We all, to some extent, walk around with an image of ourselves in our own heads. We have, let’s say, a self-conception. You see yourself as a certain kind of person, and I see myself as a certain kind of person.
I bring this up because my own self-conception gets punctured a little every time the Olympics roll around. I think of myself as a fairly rational, high-brow, cosmopolitan sort of person. I see myself as the sort of person who lives according to sensible motives; I don’t succumb to biased tribal loyalties.
In line with this self-conception, I don’t care about sporting events. What does it matter to me if my university wins or loses? I’m not on either team, I don’t gain anything if FSU wins a football game. So yes, I am indeed one of those obnoxious and self-righteous people who a) does not care about sports and b) has to fight feelings of smug superiority over sports fans who indulge their tendencies to tribalism.
This is not to say I don’t have my loyalties: I’m reliably on team dog rather than cat, and I track election forecasts with an obsessive fervor equal to any sports fanatic. But I tell myself that, in both cases, my loyalty is rational.
“I’m on team dog because there are good reasons why dogs make better pets.”
“I track elections because something important is at stake, unlike in a sports game.”
These are the sorts of lies I tell myself in order to maintain my self-conception as a rational, unbiased sort of person. By the end of this post, I hope to convince you that these are, in fact, lies.
The Olympic Chink
The first bit of evidence that I’m not as unbiased as I’d like to think, comes from my interest in the Olympics. I genuinely care about how the U.S. does in the Olympics. For example, I was disappointed when, for the first time in fifty years, the U.S. failed to medal day one.
Nor do I have any clever story for why this bias is rational. While I think there is a strong case to be made for a certain kind of moral patriotism, my desire to see the U.S. win the most Olympic medals is not a patriotism of that sort. Nor do I think that the U.S. winning the most medals will have important implications for geopolitics; it is not as though, for example, the U.S. winning more medals than China will help demonstrate the value of extensive civil liberties.
Instead, I want the US to win because it is my team. I fully recognize that if I lived in Portugal, I’d be rooting for Portugal.
But why do I care if my team wins? After all, everything I said earlier about sports is also true of the Olympics. Nothing in my life will be improved if the U.S. wins more medals.
Turning to Psychology
To answer this question, we need to turn to psychology. It turns out that humans are hardwired to care about our in-group. Perhaps the most famous studies demonstrating the effects of in-group bias come from the social psychologist Henri Tajfel.
In one study, Tajfel brought together a group of fourteen- and fifteen-year-old boys. Tajfel wanted to know what it would take to get people invested in ‘their team.’ It turns out, it barely requires anything at all.
Tajfel first had the boys estimate how many dots were flashed on a screen, ostensibly for an experiment on visual perception. Afterwards the boys were told that they were starting a second experiment, and that, to make it easier to code the results, the experimenters were dividing the boys into subgroups based on if they tended to overestimate or underestimate the number of flashed dots (in actual fact the subgroups were random). The boys were then given the chance to distribute rewards anonymously to other participants.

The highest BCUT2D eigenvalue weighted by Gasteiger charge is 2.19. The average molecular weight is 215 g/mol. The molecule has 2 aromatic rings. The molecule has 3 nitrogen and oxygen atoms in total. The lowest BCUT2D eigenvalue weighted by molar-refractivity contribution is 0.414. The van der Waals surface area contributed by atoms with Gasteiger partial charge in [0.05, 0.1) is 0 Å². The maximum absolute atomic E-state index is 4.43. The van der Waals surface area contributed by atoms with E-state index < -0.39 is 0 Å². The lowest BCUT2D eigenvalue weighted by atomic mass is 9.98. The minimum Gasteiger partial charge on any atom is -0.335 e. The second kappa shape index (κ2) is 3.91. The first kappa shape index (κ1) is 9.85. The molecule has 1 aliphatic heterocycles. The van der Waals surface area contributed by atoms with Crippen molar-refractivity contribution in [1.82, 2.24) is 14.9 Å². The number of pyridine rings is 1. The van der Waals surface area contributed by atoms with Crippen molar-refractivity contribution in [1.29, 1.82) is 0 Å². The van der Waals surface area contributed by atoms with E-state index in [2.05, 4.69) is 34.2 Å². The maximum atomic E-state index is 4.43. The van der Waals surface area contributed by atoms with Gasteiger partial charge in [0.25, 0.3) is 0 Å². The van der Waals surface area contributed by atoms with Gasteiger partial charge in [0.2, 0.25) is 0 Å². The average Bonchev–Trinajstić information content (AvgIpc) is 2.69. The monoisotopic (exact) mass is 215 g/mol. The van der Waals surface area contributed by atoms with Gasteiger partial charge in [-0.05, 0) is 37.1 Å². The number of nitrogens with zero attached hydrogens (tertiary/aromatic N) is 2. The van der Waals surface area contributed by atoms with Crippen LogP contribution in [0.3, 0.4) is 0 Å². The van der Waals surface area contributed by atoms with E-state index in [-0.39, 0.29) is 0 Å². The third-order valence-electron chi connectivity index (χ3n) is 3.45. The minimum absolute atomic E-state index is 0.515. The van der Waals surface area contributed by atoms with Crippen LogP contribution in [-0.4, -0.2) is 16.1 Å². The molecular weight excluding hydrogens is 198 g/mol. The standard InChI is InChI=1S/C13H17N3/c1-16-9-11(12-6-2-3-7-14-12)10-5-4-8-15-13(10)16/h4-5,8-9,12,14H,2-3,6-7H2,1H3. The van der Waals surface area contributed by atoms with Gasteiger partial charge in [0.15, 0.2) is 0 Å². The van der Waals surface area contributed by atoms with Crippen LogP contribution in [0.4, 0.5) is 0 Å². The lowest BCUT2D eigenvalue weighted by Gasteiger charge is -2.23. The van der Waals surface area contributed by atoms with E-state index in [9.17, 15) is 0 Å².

What Tajfel found was that the mere fact of being categorized into a group of ‘overestimators’ or ‘underestimators’ was enough to produce strong in-group bias. When distributing the reward between two members of the same group, the boys tended to distribute the reward fairly. However, when distributing between one member of the in-group and one member of the out-group, the boys would strongly favor members in their same group. This was true even though there was no chance for reciprocation, and despite participants knowing that the group membership was based on something as arbitrary as “overestimating the number of dots flashed on a screen.”
Subsequent results were even more disturbing. Tajfel found that not only did the boys prioritize their arbitrary in-group, but they actually gave smaller rewards to people in their own group if it meant creating a bigger difference between the in-group and out-group. In other words, it was more important to treat the in-group out-group differently than it was to give the biggest reward to members of the in-group.
Of course, this is just one set of studies. You might think that these particular results have less to do with human nature and more to do with the fact that lots of teenage boys are jerks. But psychologists have found tons of other evidence for strong in-group biases. Our natural in-group bias seems to explain phenomena as disparate as racism, motherlove, sports fandom, and political polarization.
Sometimes this in-group bias is valuable. It is good if parents take special care of their children. Parental love provides an extremely efficient system to ensure that most children get plenty of individualized attention and care. Similarly, patriotism is an important political virtue, it motivates us to sacrifice to improve our nation and community.